Posts Tagged ‘richard griffiths’
#3 picks up where Chamber of Secrets let out, after another awful summer with Harry’s worst aunt and uncle (Richard Griffiths, Fiona Shaw – I don’t think I’ve mentioned yet how freaking perfect they are as those snobs. So, take note of that). Things in the wizarding world are a little hectic with You-Know-Who supporter slash mass murderer named Sirius Black (Gary Oldman) on the loose, having recently broken out of the high security Wizard Prison Azkaban. Word on the street is he’s out for Harry’s head on a platter. Annnnd that he’s responsible for selling James and Lily to Voldemort in the first place. Creepy, cloaked, Dark-Rider resembling, soul-sucking prison guards patrol the school grounds on the lookout, though they do far from comfort. Harry’s cocky teenage swagger significantly falters around the Dementors as they embody his haunting past and cause him to relive his worst memories.
See ya, Chris Columbus, it was nice knowing you. Welcome Alfonso Cuarón… director of Y Tu Mama Tambien? Wait, wait, did I hear that right? Pretty sure that’s as far from kid friendly as you can get so how Cuarón got roped into a Harry Potter movie I have no idea. But man does he do wonders to the atmosphere. From the get-go things take on a much more dramatic feel. Gone are the squeaky voices, gone is the upbeat twinkle music. The castle’s gotten a major make over, hogs heads are directing wizard public transportation, and most importantly – teenagers can be teenagers (thank you for letting them wear normal clothes when they’re not in class… they ARE normal people). The moment they enter Hogwarts, Harry and his buddies are joking in the common room with much less staged-dialogue. True, our kid actors have grown in their talent and depth, but they also seem less restricted under Cuarón’s reign.
This may be my favorite of the books. And that’s saying a lot. It’s different from all the others, doing without an appearance from our big bad boy Voldemort. Best of all, it introduces two of the BEST characters in the entire franchise. Remus Lupin (David Thewlis) and Sirius Black himself. Lupin is Harry and the gang’s new (and improved) Defense Against the Dark Arts teacher. Not only does he know how to teach a boss lesson, he becomes a true friend and confidant to Harry. The scenes with the two of them are precious gems of emotional exchanges. He’s the brother/father/cool uncle that Harry has never had. He treats him like an adult, he guides him, he helps him battle his fears. David Thewlis plays the role so subtly, so easily. If anything, he makes the movie worth it – as well as to see their relationship develop. Gary Oldman is just a mastermind – playing the crazy convict like, well, a crazy convict. Another great addition is Emma Thompson as the Divination teacher, Professor Trelawney. Her prediction frenzy and paranoia clash excellently with brainy Hermione (Emma Watson) – who is popping in and out of classes more randomly than popcorn. But seriously, all of these awesome British actors – even for such a small role they show up (Julie Christie even!) Michael Gambon also joins the cast to replace the beloved Richard Harris as Dumbledore. I appreciate that he doesn’t try to be cookie cutter Harris, but his edgier take isn’t exactly what I was looking for either. He improves in later movies, but in this one he’s a little too forceful.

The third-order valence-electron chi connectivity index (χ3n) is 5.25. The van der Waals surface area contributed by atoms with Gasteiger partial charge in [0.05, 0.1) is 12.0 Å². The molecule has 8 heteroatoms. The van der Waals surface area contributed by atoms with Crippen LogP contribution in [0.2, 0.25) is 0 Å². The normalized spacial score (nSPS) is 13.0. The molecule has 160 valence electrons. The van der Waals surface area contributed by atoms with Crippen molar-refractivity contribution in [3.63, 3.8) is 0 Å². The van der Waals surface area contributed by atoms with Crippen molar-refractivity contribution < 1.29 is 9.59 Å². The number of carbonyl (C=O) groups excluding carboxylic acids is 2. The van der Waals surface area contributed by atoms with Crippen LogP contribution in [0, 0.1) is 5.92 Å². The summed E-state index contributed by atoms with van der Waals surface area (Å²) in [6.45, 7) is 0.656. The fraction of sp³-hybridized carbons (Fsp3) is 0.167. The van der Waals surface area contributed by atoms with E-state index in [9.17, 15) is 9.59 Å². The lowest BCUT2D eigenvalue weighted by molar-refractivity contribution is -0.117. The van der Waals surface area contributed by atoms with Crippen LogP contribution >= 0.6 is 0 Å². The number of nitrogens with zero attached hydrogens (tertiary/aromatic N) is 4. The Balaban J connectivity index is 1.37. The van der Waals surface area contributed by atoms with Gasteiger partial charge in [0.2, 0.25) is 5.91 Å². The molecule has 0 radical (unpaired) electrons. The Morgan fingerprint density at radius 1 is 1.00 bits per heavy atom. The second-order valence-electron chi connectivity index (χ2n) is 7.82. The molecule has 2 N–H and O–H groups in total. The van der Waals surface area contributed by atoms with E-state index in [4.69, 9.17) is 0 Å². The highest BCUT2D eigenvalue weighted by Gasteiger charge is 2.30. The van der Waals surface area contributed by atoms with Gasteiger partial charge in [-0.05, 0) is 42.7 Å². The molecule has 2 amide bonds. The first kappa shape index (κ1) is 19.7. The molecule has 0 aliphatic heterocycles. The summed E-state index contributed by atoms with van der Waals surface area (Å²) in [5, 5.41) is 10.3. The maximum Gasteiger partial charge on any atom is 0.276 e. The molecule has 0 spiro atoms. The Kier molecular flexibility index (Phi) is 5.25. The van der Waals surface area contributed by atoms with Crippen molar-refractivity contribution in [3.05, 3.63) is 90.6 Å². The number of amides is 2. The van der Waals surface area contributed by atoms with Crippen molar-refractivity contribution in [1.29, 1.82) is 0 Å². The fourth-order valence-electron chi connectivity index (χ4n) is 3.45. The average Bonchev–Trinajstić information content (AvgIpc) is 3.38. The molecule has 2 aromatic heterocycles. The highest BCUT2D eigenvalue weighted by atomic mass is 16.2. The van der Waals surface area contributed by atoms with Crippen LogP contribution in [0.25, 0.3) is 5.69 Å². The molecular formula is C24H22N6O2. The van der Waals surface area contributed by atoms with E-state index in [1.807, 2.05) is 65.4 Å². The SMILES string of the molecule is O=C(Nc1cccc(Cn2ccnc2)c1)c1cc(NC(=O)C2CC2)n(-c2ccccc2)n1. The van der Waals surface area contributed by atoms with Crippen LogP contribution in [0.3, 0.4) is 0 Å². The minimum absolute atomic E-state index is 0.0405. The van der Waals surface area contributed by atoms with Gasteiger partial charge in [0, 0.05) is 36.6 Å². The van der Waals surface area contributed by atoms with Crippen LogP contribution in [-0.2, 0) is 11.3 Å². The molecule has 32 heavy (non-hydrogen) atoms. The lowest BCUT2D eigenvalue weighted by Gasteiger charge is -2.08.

Unfortunately I do have a rather large gripe with an otherwise magnificent film. It essentially skips over the entire back story between James Potter, Lupin, Sirius, and Peter Pettrigrew (Timothy Spall) – a small but important character. Granted, this is a selfish and possibly immature opinion, but I just loveitsomuch. It’s hard to let go. The entire climax pre time-turner mischief felt rushed, and that’s unfortunate. I love back stories, I love origins, I love mystery-unfolding (I may have mentioned this before…) and when something is that dear to you, I can’t just accept that absence. Plus, more Gary Oldman screen time is NEVER a bad thing.
Two other things I will hate on is that ATROCIOUS CGI werewolf. Serious dislike. Second, I do not like that Malfoy (Tom Felton) is being made out to be a clumsy, screaming scaredy cat. I mean, I enjoyed Hermione’s excellent upper cut to his jaw as much as anyone else, but his character was never that immature in the book. Malfoy’s more than just Harry’s enemy. He’s a conniving snake, he’s borderline evil. It discredits his later role. But whatever.
Not only has the atmosphere been altered to better suit growing teenagers and adults, the cinematography too adds to the maturing themes. It’s dark, and shadowy, but also beautiful. Every shot of countryside or castle is breathtaking and a feast for the eyes. It’s like a painting. Everything’s more artsy, more quirky. Even if you didn’t like Harry Potter, it stands alone as a beautiful coming of age film. It reminds me of how beautiful he adapted A Little Princess. And the castle, though different from the first two films (irksome to my consistency elves) is new and improved. And beautiful. John Williams’ score is also different and moodier. Harry’s flight on Buckbeak the Hippogriff accompanied by Williams’ music is… so thrilling.
Our regulars are still good. Radcliffe, Grint, and Watson are better – Harry’s angrier and Ron has dramatically improved… Hermione’s just always good. But Maggie Smith, Alan Rickman (oh, Alan Rickman), and Robbie Coltrane are top notch as usual. Plus the aforementioned new additions. Part of me wishes Cuarón could’ve stayed on (at LEAST through the fourth one…) but I can’t hate on David Yates’ work. As long as I hold my tongue, I can appreciate the movie for its emotional character development and the overall imaginative beauty. 8/10